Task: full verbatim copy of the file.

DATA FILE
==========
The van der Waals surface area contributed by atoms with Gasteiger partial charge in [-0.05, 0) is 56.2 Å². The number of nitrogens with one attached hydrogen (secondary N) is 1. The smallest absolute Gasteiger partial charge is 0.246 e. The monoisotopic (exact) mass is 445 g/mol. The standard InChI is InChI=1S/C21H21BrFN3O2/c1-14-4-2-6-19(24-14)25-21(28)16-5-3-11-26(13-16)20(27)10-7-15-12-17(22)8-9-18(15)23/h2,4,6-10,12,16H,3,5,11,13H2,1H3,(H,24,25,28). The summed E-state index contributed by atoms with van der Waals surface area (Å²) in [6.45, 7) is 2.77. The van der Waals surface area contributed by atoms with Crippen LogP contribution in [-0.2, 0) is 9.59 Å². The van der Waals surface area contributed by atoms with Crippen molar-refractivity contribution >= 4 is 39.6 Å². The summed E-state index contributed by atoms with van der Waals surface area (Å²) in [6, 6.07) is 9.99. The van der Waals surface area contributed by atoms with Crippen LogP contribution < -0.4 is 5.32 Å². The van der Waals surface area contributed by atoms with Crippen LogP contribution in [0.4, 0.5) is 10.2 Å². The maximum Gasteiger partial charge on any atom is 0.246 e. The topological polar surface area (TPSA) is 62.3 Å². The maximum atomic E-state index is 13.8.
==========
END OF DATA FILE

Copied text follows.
The van der Waals surface area contributed by atoms with Gasteiger partial charge in [-0.05, 0) is 56.2 Å². The number of nitrogens with one attached hydrogen (secondary N) is 1. The smallest absolute Gasteiger partial charge is 0.246 e. The monoisotopic (exact) mass is 445 g/mol. The standard InChI is InChI=1S/C21H21BrFN3O2/c1-14-4-2-6-19(24-14)25-21(28)16-5-3-11-26(13-16)20(27)10-7-15-12-17(22)8-9-18(15)23/h2,4,6-10,12,16H,3,5,11,13H2,1H3,(H,24,25,28). The summed E-state index contributed by atoms with van der Waals surface area (Å²) in [6.45, 7) is 2.77. The van der Waals surface area contributed by atoms with Crippen LogP contribution in [-0.2, 0) is 9.59 Å². The van der Waals surface area contributed by atoms with Crippen molar-refractivity contribution >= 4 is 39.6 Å². The summed E-state index contributed by atoms with van der Waals surface area (Å²) in [6, 6.07) is 9.99. The van der Waals surface area contributed by atoms with Crippen LogP contribution < -0.4 is 5.32 Å². The van der Waals surface area contributed by atoms with Crippen LogP contribution in [0.4, 0.5) is 10.2 Å². The maximum Gasteiger partial charge on any atom is 0.246 e. The topological polar surface area (TPSA) is 62.3 Å². The maximum atomic E-state index is 13.8.